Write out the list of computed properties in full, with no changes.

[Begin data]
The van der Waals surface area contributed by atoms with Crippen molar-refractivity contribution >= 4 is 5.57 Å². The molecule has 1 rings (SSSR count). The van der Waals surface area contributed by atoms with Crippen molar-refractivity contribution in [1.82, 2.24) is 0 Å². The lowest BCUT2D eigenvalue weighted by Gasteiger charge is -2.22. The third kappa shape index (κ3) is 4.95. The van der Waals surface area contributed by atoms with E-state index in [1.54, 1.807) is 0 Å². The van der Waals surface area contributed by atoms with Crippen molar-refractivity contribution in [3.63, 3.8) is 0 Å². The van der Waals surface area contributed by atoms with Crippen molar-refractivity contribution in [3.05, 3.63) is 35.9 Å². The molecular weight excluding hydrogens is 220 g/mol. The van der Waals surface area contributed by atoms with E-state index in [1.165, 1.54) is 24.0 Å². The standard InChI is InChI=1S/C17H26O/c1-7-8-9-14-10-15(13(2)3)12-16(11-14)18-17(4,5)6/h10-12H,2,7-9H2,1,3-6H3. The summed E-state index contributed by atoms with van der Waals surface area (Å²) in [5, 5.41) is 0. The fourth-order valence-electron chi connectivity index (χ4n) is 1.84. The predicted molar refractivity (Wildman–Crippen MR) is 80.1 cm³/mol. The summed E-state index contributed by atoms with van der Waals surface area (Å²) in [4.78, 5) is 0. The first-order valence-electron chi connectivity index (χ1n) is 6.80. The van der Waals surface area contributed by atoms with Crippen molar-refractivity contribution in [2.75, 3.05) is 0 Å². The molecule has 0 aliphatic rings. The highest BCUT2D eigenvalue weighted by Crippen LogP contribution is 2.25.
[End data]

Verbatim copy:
The van der Waals surface area contributed by atoms with Crippen molar-refractivity contribution >= 4 is 5.57 Å². The molecule has 1 rings (SSSR count). The van der Waals surface area contributed by atoms with Crippen molar-refractivity contribution in [1.82, 2.24) is 0 Å². The lowest BCUT2D eigenvalue weighted by Gasteiger charge is -2.22. The third kappa shape index (κ3) is 4.95. The van der Waals surface area contributed by atoms with E-state index in [1.54, 1.807) is 0 Å². The van der Waals surface area contributed by atoms with Crippen molar-refractivity contribution in [3.63, 3.8) is 0 Å². The van der Waals surface area contributed by atoms with Crippen molar-refractivity contribution in [3.05, 3.63) is 35.9 Å². The molecular weight excluding hydrogens is 220 g/mol. The van der Waals surface area contributed by atoms with E-state index in [1.165, 1.54) is 24.0 Å². The standard InChI is InChI=1S/C17H26O/c1-7-8-9-14-10-15(13(2)3)12-16(11-14)18-17(4,5)6/h10-12H,2,7-9H2,1,3-6H3. The summed E-state index contributed by atoms with van der Waals surface area (Å²) in [5, 5.41) is 0. The fourth-order valence-electron chi connectivity index (χ4n) is 1.84. The predicted molar refractivity (Wildman–Crippen MR) is 80.1 cm³/mol. The summed E-state index contributed by atoms with van der Waals surface area (Å²) in [4.78, 5) is 0. The first-order valence-electron chi connectivity index (χ1n) is 6.80. The van der Waals surface area contributed by atoms with Crippen molar-refractivity contribution in [2.75, 3.05) is 0 Å². The molecule has 0 aliphatic rings. The highest BCUT2D eigenvalue weighted by Crippen LogP contribution is 2.25.